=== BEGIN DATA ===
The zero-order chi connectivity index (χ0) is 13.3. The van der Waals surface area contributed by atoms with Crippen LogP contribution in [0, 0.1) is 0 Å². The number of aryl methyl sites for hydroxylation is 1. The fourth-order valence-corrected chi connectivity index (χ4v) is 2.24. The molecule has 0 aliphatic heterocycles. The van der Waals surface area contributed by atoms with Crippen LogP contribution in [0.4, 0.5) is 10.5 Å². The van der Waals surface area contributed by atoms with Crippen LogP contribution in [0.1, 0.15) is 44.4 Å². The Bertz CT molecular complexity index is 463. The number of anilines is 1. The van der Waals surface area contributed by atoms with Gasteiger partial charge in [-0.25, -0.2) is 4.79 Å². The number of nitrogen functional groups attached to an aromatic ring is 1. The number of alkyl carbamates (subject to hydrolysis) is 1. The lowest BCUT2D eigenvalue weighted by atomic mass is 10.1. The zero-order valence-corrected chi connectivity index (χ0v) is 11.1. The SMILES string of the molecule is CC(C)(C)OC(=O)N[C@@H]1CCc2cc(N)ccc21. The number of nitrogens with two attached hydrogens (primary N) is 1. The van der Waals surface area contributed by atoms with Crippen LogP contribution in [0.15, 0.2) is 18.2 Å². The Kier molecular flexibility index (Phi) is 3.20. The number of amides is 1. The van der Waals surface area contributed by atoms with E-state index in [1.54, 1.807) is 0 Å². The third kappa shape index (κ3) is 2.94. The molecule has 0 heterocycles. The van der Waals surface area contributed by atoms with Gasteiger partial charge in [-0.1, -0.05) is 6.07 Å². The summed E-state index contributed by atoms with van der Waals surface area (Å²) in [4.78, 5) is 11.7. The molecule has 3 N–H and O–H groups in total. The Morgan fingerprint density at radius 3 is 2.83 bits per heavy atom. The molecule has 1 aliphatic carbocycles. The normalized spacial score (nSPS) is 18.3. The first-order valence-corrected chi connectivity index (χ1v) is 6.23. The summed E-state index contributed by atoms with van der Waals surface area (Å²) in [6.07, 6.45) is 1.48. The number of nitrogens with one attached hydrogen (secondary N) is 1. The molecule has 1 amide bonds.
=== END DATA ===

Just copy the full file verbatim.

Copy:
The zero-order chi connectivity index (χ0) is 13.3. The van der Waals surface area contributed by atoms with Crippen LogP contribution in [0, 0.1) is 0 Å². The number of aryl methyl sites for hydroxylation is 1. The fourth-order valence-corrected chi connectivity index (χ4v) is 2.24. The molecule has 0 aliphatic heterocycles. The van der Waals surface area contributed by atoms with Crippen LogP contribution in [0.4, 0.5) is 10.5 Å². The van der Waals surface area contributed by atoms with Crippen LogP contribution in [0.1, 0.15) is 44.4 Å². The Bertz CT molecular complexity index is 463. The number of anilines is 1. The van der Waals surface area contributed by atoms with Gasteiger partial charge in [-0.25, -0.2) is 4.79 Å². The number of nitrogen functional groups attached to an aromatic ring is 1. The number of alkyl carbamates (subject to hydrolysis) is 1. The lowest BCUT2D eigenvalue weighted by atomic mass is 10.1. The zero-order valence-corrected chi connectivity index (χ0v) is 11.1. The SMILES string of the molecule is CC(C)(C)OC(=O)N[C@@H]1CCc2cc(N)ccc21. The number of nitrogens with two attached hydrogens (primary N) is 1. The van der Waals surface area contributed by atoms with Crippen LogP contribution in [0.15, 0.2) is 18.2 Å². The Kier molecular flexibility index (Phi) is 3.20. The number of amides is 1. The van der Waals surface area contributed by atoms with E-state index in [1.54, 1.807) is 0 Å². The third kappa shape index (κ3) is 2.94. The molecule has 0 heterocycles. The van der Waals surface area contributed by atoms with Gasteiger partial charge in [-0.1, -0.05) is 6.07 Å². The summed E-state index contributed by atoms with van der Waals surface area (Å²) in [4.78, 5) is 11.7. The molecule has 3 N–H and O–H groups in total. The Morgan fingerprint density at radius 3 is 2.83 bits per heavy atom. The molecule has 1 aliphatic carbocycles. The normalized spacial score (nSPS) is 18.3. The first-order valence-corrected chi connectivity index (χ1v) is 6.23. The summed E-state index contributed by atoms with van der Waals surface area (Å²) in [6.07, 6.45) is 1.48. The number of nitrogens with one attached hydrogen (secondary N) is 1. The molecule has 1 amide bonds.